9 Practical Tips to Start Creating a Learning Culture + Infographic
The growth of your organization goes hand in hand with the growth of your people. This is why a culture of learning is a must for every organization.
Yet, 42% of managers continue to report creating a learning culture as one of their top three challenges (LinkedIn Workplace Learning Report, 2020). As concerning as this number is, it’s not entirely surprising.
Building a learning culture is an ongoing and challenging process and there are no quick fixes. A (learning) culture is not formed with a one-time event or policy change, it’s something that develops over time and needs to become part of your team’s or organization’s DNA.
So in this article, we will discuss everything that you need to know in order to start building a culture of learning.
What is a learning culture?
To put it simply, a learning culture is one where learning is at the forefront of the organizational values and strategy.
It is an environment where people who spend time on their development are not looked down upon but applauded and used as role-models. One where leaders encourage employees to equip themselves with the skills and knowledge necessary to perform at their best and enable the growth of your organization.
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So what’s in it for you, or more specifically, your organization? Here are a few advantages to consider:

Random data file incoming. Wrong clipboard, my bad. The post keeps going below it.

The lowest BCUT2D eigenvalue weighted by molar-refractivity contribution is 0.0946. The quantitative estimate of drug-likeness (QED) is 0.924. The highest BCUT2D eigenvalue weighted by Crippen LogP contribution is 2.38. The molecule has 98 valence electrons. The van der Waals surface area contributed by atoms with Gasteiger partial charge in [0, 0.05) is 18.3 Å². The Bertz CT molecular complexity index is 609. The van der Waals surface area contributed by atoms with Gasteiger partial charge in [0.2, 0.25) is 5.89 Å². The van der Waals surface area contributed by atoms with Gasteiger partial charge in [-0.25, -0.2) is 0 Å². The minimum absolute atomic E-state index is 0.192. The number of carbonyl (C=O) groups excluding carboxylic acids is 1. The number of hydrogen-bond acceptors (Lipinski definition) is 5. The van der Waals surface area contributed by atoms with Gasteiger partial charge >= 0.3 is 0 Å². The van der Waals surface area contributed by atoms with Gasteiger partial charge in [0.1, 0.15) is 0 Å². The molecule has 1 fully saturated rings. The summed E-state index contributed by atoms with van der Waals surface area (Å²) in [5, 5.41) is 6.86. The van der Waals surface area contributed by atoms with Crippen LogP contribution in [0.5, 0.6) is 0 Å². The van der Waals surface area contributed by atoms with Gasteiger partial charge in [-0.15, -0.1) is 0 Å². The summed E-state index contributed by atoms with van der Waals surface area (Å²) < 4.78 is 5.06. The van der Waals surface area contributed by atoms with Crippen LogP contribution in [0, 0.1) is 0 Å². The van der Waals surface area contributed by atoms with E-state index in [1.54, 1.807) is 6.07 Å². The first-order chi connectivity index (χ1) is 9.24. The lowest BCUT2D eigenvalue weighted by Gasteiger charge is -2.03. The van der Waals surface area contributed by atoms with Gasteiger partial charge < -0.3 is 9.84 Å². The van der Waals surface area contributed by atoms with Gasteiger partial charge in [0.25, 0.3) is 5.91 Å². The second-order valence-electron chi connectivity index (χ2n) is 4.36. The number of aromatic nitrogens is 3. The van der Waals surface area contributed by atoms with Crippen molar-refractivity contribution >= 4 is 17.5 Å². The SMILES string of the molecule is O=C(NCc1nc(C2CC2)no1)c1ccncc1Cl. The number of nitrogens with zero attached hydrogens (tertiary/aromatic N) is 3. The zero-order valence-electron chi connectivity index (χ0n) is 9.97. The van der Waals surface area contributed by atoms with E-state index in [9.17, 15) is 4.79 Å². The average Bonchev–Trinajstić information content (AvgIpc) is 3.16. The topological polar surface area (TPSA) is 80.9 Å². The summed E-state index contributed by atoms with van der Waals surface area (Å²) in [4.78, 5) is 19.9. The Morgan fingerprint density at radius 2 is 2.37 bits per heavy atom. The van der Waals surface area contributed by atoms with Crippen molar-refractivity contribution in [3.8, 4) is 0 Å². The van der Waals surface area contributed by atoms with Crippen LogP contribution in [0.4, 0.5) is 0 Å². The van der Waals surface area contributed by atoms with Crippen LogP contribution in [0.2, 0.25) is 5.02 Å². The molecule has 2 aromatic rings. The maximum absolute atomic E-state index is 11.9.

Maintain the competitive edge of your organization.
To stay on top and win in the marketplace, you need to make sure that your greatest asset – your people – is prepared for the challenges ahead. Implementing a learning culture can help you do just that.
Think about this: 84% of employees in the best performing organizations are getting the training they need, as opposed to just 16% in the worst-performing organizations (according to IBM). Is this merely a coincidence? We don’t think so.
A learning culture helps improve employee engagement.
Employee engagement remains a challenge for many organizations up to this day. How could it not, when only 15% of employees worldwide are engaged with their jobs (Gallup State of the Global Workplace report)?
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The obvious solution to this is building a learning culture in your organization. Having well-established training programs in an environment that encourages learning can go a long way in engaging with your people. In one study, 80% of employees say that having learning and development opportunities would help them feel more engaged at work.
Increase job satisfaction and decrease employee turnover.
Empirical research shows that a strong learning culture can result in employees feeling more satisfied with their jobs. This in turn leads to a lower rate of attrition.
The benefits of higher job satisfaction and lower turnover are endless. Increased productivity, decreased loss usually associated with turnover, and more innovation, are a few. This is particularly significant for competitive labor markets such as the IT industry.
9 tips to start building a learning culture
We have outlined nine practical tips that will help you to foster a culture of learning in your organization or team.
Click here to download the pdf infographic with the summarized version of the 9 tips outlined below.
1. Make learning a top priority from day one
This one might seem rather obvious, but it is worth mentioning. Building a true learning culture starts with ensuring that learning is ingrained in your employees from the moment that they start at your organization.